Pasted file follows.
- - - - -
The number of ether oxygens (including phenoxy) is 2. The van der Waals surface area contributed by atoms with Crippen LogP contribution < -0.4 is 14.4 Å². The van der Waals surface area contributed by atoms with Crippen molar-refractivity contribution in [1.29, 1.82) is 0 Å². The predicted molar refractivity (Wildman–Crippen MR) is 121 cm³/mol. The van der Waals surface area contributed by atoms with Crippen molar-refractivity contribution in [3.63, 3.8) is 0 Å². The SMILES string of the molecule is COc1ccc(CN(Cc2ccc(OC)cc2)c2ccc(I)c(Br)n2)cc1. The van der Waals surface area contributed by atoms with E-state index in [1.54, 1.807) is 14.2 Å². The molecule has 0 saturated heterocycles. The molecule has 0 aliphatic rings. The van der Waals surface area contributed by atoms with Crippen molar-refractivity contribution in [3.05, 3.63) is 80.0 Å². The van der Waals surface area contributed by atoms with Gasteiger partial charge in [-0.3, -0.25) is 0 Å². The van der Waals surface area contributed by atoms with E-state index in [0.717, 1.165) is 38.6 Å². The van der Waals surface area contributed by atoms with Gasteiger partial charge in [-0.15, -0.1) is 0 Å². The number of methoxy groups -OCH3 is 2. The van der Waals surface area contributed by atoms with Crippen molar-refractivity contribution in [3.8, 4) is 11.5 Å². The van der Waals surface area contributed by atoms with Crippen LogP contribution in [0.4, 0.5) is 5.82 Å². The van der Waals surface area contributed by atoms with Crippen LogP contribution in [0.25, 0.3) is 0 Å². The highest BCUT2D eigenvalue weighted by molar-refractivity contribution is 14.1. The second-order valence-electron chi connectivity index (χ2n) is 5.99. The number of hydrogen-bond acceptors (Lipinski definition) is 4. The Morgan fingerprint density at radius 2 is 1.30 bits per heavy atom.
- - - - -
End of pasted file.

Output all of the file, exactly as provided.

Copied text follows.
The number of ether oxygens (including phenoxy) is 2. The van der Waals surface area contributed by atoms with Crippen LogP contribution < -0.4 is 14.4 Å². The van der Waals surface area contributed by atoms with Crippen molar-refractivity contribution in [1.29, 1.82) is 0 Å². The predicted molar refractivity (Wildman–Crippen MR) is 121 cm³/mol. The van der Waals surface area contributed by atoms with Crippen molar-refractivity contribution in [3.63, 3.8) is 0 Å². The SMILES string of the molecule is COc1ccc(CN(Cc2ccc(OC)cc2)c2ccc(I)c(Br)n2)cc1. The van der Waals surface area contributed by atoms with E-state index in [1.54, 1.807) is 14.2 Å². The molecule has 0 saturated heterocycles. The molecule has 0 aliphatic rings. The van der Waals surface area contributed by atoms with Crippen molar-refractivity contribution in [3.05, 3.63) is 80.0 Å². The van der Waals surface area contributed by atoms with Gasteiger partial charge in [-0.3, -0.25) is 0 Å². The van der Waals surface area contributed by atoms with E-state index in [0.717, 1.165) is 38.6 Å². The van der Waals surface area contributed by atoms with Gasteiger partial charge in [-0.15, -0.1) is 0 Å². The number of methoxy groups -OCH3 is 2. The van der Waals surface area contributed by atoms with Crippen molar-refractivity contribution in [3.8, 4) is 11.5 Å². The van der Waals surface area contributed by atoms with Crippen LogP contribution in [0.4, 0.5) is 5.82 Å². The van der Waals surface area contributed by atoms with Crippen LogP contribution in [0.25, 0.3) is 0 Å². The highest BCUT2D eigenvalue weighted by molar-refractivity contribution is 14.1. The second-order valence-electron chi connectivity index (χ2n) is 5.99. The number of hydrogen-bond acceptors (Lipinski definition) is 4. The Morgan fingerprint density at radius 2 is 1.30 bits per heavy atom.